Initially, one might not assume cyber attacks could be equated to weapons of mass destruction, but a massive computer generated attack has the potential for enormous destruction. Though the attack may lack massive casualties or visible damage resulting from a missile or bomb, there can be extensive damage concerning stolen intelligence or intellectual property, loss of millions of dollars, or a major blow to the economy. The internet exists as an autonomous international tool where no entity has the ability to exert significant control over it.
New National Security
Call it the foreign-policy debate that wasn’t.
In the third and final presidential debate, moderator Bob Schieffer’s questions focused on international affairs, but the candidates steered a large portion of the discussion toward domestic issues, such as jobs, education, and taxes. At a number of points, it felt like we weren’t hearing anything about foreign policy at all. And when we did, it wasn’t much of a debate: Romney agreed implicitly or explicitly with Obama on a number of national security issues, including Syria, Iran, the ouster of President Mubarak in Egypt, Pakistan, and drone strikes.
Indeed, if you’ve been following Romney’s foreign policy positions over the course of 2012, you might not have recognized the contender on stage Monday evening. Romney backed away from his previously hawkish, neoconservative positions, putting forward a relatively more hands-off view of America in the world. He defended withdrawal from Afghanistan in 2014, economic development and education in the Middle East, and disavowed the idea of military action in Syria.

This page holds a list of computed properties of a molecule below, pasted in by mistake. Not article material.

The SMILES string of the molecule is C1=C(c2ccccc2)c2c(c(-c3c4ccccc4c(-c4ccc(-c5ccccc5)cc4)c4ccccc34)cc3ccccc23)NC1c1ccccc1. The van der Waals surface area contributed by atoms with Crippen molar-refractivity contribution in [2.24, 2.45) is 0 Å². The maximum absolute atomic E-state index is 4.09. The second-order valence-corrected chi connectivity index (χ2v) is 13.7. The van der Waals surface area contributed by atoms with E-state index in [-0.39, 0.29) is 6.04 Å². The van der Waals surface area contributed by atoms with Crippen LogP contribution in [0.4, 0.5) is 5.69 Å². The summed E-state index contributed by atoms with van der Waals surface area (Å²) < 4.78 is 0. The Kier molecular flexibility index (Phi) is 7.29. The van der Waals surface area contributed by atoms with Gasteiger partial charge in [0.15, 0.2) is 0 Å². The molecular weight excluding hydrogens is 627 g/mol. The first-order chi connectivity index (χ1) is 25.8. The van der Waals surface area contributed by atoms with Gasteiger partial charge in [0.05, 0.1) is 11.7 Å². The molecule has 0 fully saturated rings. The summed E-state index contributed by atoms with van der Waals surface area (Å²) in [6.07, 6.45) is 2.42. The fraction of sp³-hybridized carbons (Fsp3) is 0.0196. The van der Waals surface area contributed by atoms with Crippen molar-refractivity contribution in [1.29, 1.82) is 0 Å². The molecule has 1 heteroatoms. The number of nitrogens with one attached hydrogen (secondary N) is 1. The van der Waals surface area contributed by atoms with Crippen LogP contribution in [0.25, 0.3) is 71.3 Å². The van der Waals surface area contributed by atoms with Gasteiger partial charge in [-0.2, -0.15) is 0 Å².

President Obama, for his part, seemed to have come prepared to attack a more hawkish opponent – early on, he blasted Romney for taking a rigidly conservative stance on Russia, the New START treaty and other issues, saying, “the 1980s, they’re now calling to ask for their foreign policy back because, you know, the Cold War’s been over for 20 years.” But when it became clear that the neoconservative he came to debate was absent without leave, Obama did the next best thing: he called Romney out for the flip-flop:
“You said that, first, we should not have a timeline in Afghanistan. Then you said we should. Now you say maybe or it depends, which means not only were you wrong, but you were also confusing in sending mixed messages both to our troops and our allies.”
For some, Obama might have come across as overly critical (as Romney himself put it, “attacking me is not an agenda”). But the idea that Romney is a flip-flopper with no firm beliefs does resonate with voters, so it’s tough to say who came out on top in that regard.